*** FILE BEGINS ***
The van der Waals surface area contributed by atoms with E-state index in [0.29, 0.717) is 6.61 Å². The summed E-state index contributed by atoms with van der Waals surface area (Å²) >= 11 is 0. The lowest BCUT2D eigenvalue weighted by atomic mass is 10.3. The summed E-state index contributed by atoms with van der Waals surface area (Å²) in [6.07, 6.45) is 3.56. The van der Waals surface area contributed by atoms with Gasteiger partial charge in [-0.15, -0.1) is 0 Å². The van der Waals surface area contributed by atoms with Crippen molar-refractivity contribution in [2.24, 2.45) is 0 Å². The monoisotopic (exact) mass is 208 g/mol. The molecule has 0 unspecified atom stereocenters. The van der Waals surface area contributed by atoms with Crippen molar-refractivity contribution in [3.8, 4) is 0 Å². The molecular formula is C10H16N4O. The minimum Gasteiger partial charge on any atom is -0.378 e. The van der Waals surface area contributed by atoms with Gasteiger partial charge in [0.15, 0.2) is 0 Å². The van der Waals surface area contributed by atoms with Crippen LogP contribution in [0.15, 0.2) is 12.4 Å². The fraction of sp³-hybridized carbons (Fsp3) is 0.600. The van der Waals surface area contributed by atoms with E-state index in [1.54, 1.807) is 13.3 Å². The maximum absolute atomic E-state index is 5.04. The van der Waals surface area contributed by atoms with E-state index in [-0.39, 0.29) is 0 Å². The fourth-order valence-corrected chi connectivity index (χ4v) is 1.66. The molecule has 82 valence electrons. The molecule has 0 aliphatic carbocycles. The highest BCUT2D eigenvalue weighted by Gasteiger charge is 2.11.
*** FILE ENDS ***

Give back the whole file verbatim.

The van der Waals surface area contributed by atoms with E-state index in [0.29, 0.717) is 6.61 Å². The summed E-state index contributed by atoms with van der Waals surface area (Å²) >= 11 is 0. The lowest BCUT2D eigenvalue weighted by atomic mass is 10.3. The summed E-state index contributed by atoms with van der Waals surface area (Å²) in [6.07, 6.45) is 3.56. The van der Waals surface area contributed by atoms with Gasteiger partial charge in [-0.15, -0.1) is 0 Å². The van der Waals surface area contributed by atoms with Crippen molar-refractivity contribution in [2.24, 2.45) is 0 Å². The monoisotopic (exact) mass is 208 g/mol. The molecule has 0 unspecified atom stereocenters. The van der Waals surface area contributed by atoms with Crippen molar-refractivity contribution in [3.8, 4) is 0 Å². The molecular formula is C10H16N4O. The minimum Gasteiger partial charge on any atom is -0.378 e. The van der Waals surface area contributed by atoms with Gasteiger partial charge in [0.15, 0.2) is 0 Å². The van der Waals surface area contributed by atoms with Crippen LogP contribution in [0.15, 0.2) is 12.4 Å². The fraction of sp³-hybridized carbons (Fsp3) is 0.600. The van der Waals surface area contributed by atoms with E-state index in [1.54, 1.807) is 13.3 Å². The maximum absolute atomic E-state index is 5.04. The van der Waals surface area contributed by atoms with E-state index in [-0.39, 0.29) is 0 Å². The fourth-order valence-corrected chi connectivity index (χ4v) is 1.66. The molecule has 82 valence electrons. The molecule has 0 aliphatic carbocycles. The highest BCUT2D eigenvalue weighted by Gasteiger charge is 2.11.